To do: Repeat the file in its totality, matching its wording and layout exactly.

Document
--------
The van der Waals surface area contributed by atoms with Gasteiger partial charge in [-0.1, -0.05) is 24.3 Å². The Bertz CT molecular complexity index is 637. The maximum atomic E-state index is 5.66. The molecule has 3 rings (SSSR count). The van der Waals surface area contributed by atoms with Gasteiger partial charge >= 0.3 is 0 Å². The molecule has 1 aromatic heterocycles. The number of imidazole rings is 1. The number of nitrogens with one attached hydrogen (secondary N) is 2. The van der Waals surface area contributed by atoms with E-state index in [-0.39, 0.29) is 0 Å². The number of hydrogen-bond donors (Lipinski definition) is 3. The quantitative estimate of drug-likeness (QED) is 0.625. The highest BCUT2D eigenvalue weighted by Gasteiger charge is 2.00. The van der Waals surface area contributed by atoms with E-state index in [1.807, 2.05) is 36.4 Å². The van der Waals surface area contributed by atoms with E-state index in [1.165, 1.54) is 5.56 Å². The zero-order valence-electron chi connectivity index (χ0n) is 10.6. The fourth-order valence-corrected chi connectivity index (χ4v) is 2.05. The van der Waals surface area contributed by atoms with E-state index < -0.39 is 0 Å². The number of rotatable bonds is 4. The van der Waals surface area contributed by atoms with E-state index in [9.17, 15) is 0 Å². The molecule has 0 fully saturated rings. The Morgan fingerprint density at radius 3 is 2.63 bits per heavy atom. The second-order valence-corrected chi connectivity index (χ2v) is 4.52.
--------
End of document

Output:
The van der Waals surface area contributed by atoms with Gasteiger partial charge in [-0.1, -0.05) is 24.3 Å². The Bertz CT molecular complexity index is 637. The maximum atomic E-state index is 5.66. The molecule has 3 rings (SSSR count). The van der Waals surface area contributed by atoms with Gasteiger partial charge >= 0.3 is 0 Å². The molecule has 1 aromatic heterocycles. The number of imidazole rings is 1. The number of nitrogens with one attached hydrogen (secondary N) is 2. The van der Waals surface area contributed by atoms with E-state index in [-0.39, 0.29) is 0 Å². The number of hydrogen-bond donors (Lipinski definition) is 3. The quantitative estimate of drug-likeness (QED) is 0.625. The highest BCUT2D eigenvalue weighted by Gasteiger charge is 2.00. The van der Waals surface area contributed by atoms with E-state index in [1.807, 2.05) is 36.4 Å². The van der Waals surface area contributed by atoms with E-state index in [1.165, 1.54) is 5.56 Å². The zero-order valence-electron chi connectivity index (χ0n) is 10.6. The fourth-order valence-corrected chi connectivity index (χ4v) is 2.05. The van der Waals surface area contributed by atoms with E-state index < -0.39 is 0 Å². The number of rotatable bonds is 4. The van der Waals surface area contributed by atoms with E-state index in [9.17, 15) is 0 Å². The molecule has 0 fully saturated rings. The Morgan fingerprint density at radius 3 is 2.63 bits per heavy atom. The second-order valence-corrected chi connectivity index (χ2v) is 4.52.